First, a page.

Let’s set the scene: it’s been busy at work lately. You’re trying to track down an issue in your code, and need to scan through log files to find the first messages from certain classes. Separately, a new feature you’re writing requires you to parse JSON files and extract the top-most elements for analysis.

You write an iOS app that will display the results in a table view, so you have something really slick to show off at your next company show-and-tell. First, you load the logs from disk and find the first regex match in each, displaying each result in its own cell; then, the JSON files, parsing them and inspecting their structural elements. And for a finishing touch, you sprinkle in some stock images. Pics just really make things pop, don’t they?

You add a spinner and text label to show progress while the app churns through its work, and finally send Testflight builds to some coworkers to preview. But something’s wrong — you start getting emails saying it doesn’t seem to be working. Because everything was done on the main thread, it can’t update the progress UI or table view — the app can’t even respond to gestures. Most people that tried it thought that the app was frozen and simply force-quit it. Others who waited it out finally saw the results unceremoniously dumped onto the screen all at once at the end. Yuck!

inefficient a janky UI is born

So what happened here? Because all the tasks were done one after the other on the main thread, the UI couldn’t update again until they all finished, one by one. You can see from an Instruments trace that the main thread was pegged with work, causing an app hang:


Instruments trace showing the main thread doing all the work, causing an app hang. Recorded on an iPhone 14 Pro.

Luckily, you had Sentry integrated and profiled your code. A couple performance issues appear on your dashboard, showing you all the things you could move to a background thread. You opt to schedule them with a separate NSOperationQueue per type of work; then you can enqueue a final operation to stop the progress spinner, which is dependent on all tasks to complete. Each operation block submits an update to the table view when it’s done so we can see results in real time. You can scroll through the ones displayed so far, or even back out of the screen to cancel the work. (OK, that last part isn’t implemented, but it’d be easy enough with NSOperation cancellation.)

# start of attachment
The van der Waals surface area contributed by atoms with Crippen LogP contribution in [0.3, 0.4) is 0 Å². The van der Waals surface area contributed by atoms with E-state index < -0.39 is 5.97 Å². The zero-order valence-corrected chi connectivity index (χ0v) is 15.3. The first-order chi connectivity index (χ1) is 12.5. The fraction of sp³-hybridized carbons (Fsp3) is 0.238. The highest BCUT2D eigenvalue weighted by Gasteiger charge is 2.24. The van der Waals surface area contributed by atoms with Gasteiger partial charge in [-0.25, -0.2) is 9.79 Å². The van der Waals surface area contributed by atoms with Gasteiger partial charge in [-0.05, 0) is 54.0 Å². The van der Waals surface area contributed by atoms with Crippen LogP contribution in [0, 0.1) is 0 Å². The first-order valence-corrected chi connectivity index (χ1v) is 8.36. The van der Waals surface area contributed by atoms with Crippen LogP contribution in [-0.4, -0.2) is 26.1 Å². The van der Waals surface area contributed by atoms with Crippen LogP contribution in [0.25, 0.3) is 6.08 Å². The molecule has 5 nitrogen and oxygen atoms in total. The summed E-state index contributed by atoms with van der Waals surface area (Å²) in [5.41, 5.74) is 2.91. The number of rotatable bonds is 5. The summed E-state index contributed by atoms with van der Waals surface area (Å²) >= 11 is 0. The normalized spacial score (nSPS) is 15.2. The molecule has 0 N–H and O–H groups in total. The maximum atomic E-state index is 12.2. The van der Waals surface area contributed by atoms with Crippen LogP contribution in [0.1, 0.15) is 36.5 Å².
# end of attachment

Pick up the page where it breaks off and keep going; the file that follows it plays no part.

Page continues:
efficient I can’t believe it’s not beachballing!

Let’s see what our threads are up to in this improved example:


In the screenshot above, you can see the Instruments trace showing other threads doing the non-UI work so our main thread can draw updates as results come in. If you look at the code, there are three NSOperationQueues used to schedule up to two concurrent tasks each, but that doesn’t mean there are always 6 threads going. At the beginning, there were actually 8 threads running at once, even though the iPhone 14 Pro only has 6 cores (2 performance and 4 efficiency), but later only 2 threads were running simultaneously.

Hot knife, meet butter

Offloading work from the main thread allows your app to maintain a buttery smooth UX and match the speed of your users’ thoughts. The trick to optimizing performance is correctly prioritizing the different kinds of work it needs to do.

Flamecharts can help, but they can also be hard to interpret. Fortunately, Sentry’s Performance Issues can help point out specific tasks that you should consider moving to background threads. We’re testing the next batch of main thread anti-patterns that we can reliably detect, helping you deliver the smoothest possible app experiences.